January 22, 2019 10:25 PM
Teachers, social workers and other education leaders throughout the state say the mental health of students needs to be a top priority.
They discussed the issue on Tuesday during a hearing with House Education Committees.
One speaker said this is a crisis facing all corners of the state. According to the National Institute on Mental Health, one in five teens between the ages of 13 and 18 will live with a mental health condition.
"The situation has been getting worse and worse each year," said Casey Cavanaugh, a first grade teacher.
Tuesday afternoon, those close to the issue talked about why more state funding and added staff would help these kids.
"State policy makers must address this crisis now," said Justin Killian, with Education Minnesota.
A national report looked at staffing trends in schools. The American School Counselor Association recommends a 250:1 student to counselor ratio. The latest data shows Minnesota's ratio is 723:1, among the 5th worst in the country .
"Unfortunately Minnesota lags woefully behind in our investments in student support services," said Trina Olson, a school counselor.
Olson, who works as a school counselor in Milaca, says at one point in 2017 they were turning away nine kids a day who were seeking help.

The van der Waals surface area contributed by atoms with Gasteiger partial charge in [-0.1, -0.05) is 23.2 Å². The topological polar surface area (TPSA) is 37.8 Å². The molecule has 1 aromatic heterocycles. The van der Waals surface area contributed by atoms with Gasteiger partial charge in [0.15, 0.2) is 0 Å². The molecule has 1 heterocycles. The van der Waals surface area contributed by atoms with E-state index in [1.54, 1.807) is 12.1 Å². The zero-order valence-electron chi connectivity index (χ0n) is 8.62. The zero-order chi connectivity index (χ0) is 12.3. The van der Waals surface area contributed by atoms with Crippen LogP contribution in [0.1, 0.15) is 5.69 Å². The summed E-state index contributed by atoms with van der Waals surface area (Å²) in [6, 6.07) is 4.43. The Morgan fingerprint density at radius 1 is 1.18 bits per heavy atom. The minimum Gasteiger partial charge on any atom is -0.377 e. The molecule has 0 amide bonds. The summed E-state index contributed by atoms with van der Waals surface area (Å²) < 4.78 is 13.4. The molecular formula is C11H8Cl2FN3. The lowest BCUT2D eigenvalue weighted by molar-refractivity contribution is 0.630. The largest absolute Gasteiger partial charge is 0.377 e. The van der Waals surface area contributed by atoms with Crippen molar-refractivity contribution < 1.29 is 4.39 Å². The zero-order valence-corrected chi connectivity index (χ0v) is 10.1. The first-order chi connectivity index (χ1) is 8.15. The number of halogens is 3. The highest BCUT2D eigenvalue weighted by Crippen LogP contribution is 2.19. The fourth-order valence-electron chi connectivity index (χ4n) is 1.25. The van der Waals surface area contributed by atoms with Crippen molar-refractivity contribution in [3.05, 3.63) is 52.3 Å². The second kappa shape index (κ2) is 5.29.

"School year ended ... I had over 50 students that had wanted to see me that I never connected with," Olson said.
Social workers, nurses, teachers and counselors agree they are doing more than one job to make up for this deficit.
"We go home every day with the burden of knowing what needs weren't able to be met that day," said Kelly Arrington, a school social worker.
Sue Abderholden, executive director of the National Alliance on Mental Illness-Minnesota (NAMI-MN), believes it's important to eliminate barriers for these children because identifying a problem early is crucial.
"The point of this is not just to diagnose and treat children, it's to build the capacity of the whole school to support kids who are struggling with their mental health," Abderholden said.
NAMI-MN says more research is being done on the effects social media plays on student's mental health. They say there is a link to depression, and teens who spent more than 3 hours a day on social media have an increased risk of suicide because of built up anxiety.
Updated: January 22, 2019 10:25 PM
Created: January 22, 2019 09:25 PM
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